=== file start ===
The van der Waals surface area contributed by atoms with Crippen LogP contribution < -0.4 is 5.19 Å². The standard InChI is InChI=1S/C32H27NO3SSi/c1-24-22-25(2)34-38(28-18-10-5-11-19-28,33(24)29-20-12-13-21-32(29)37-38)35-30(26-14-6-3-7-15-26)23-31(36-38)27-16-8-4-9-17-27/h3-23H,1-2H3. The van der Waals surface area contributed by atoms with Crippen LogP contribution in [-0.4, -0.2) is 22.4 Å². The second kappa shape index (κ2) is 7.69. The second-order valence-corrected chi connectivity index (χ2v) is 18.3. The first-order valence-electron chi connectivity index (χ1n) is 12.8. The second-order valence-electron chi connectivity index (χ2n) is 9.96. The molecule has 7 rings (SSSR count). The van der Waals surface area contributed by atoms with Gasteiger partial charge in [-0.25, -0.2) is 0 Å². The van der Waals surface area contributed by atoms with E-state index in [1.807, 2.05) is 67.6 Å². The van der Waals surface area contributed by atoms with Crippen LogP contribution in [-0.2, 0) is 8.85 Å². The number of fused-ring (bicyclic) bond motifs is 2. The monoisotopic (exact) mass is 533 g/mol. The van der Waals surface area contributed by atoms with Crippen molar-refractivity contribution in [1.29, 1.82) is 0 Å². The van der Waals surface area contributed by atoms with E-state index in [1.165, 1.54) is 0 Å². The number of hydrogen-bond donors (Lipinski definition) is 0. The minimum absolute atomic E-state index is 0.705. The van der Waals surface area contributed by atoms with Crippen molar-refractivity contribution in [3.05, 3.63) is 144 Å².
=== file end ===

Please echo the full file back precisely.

The van der Waals surface area contributed by atoms with Crippen LogP contribution < -0.4 is 5.19 Å². The standard InChI is InChI=1S/C32H27NO3SSi/c1-24-22-25(2)34-38(28-18-10-5-11-19-28,33(24)29-20-12-13-21-32(29)37-38)35-30(26-14-6-3-7-15-26)23-31(36-38)27-16-8-4-9-17-27/h3-23H,1-2H3. The van der Waals surface area contributed by atoms with Crippen LogP contribution in [-0.4, -0.2) is 22.4 Å². The second kappa shape index (κ2) is 7.69. The second-order valence-corrected chi connectivity index (χ2v) is 18.3. The first-order valence-electron chi connectivity index (χ1n) is 12.8. The second-order valence-electron chi connectivity index (χ2n) is 9.96. The molecule has 7 rings (SSSR count). The van der Waals surface area contributed by atoms with Gasteiger partial charge in [-0.25, -0.2) is 0 Å². The van der Waals surface area contributed by atoms with E-state index in [1.807, 2.05) is 67.6 Å². The van der Waals surface area contributed by atoms with Crippen LogP contribution in [-0.2, 0) is 8.85 Å². The number of fused-ring (bicyclic) bond motifs is 2. The monoisotopic (exact) mass is 533 g/mol. The van der Waals surface area contributed by atoms with Crippen molar-refractivity contribution in [1.29, 1.82) is 0 Å². The van der Waals surface area contributed by atoms with E-state index in [1.165, 1.54) is 0 Å². The number of hydrogen-bond donors (Lipinski definition) is 0. The minimum absolute atomic E-state index is 0.705. The van der Waals surface area contributed by atoms with Crippen molar-refractivity contribution in [3.05, 3.63) is 144 Å².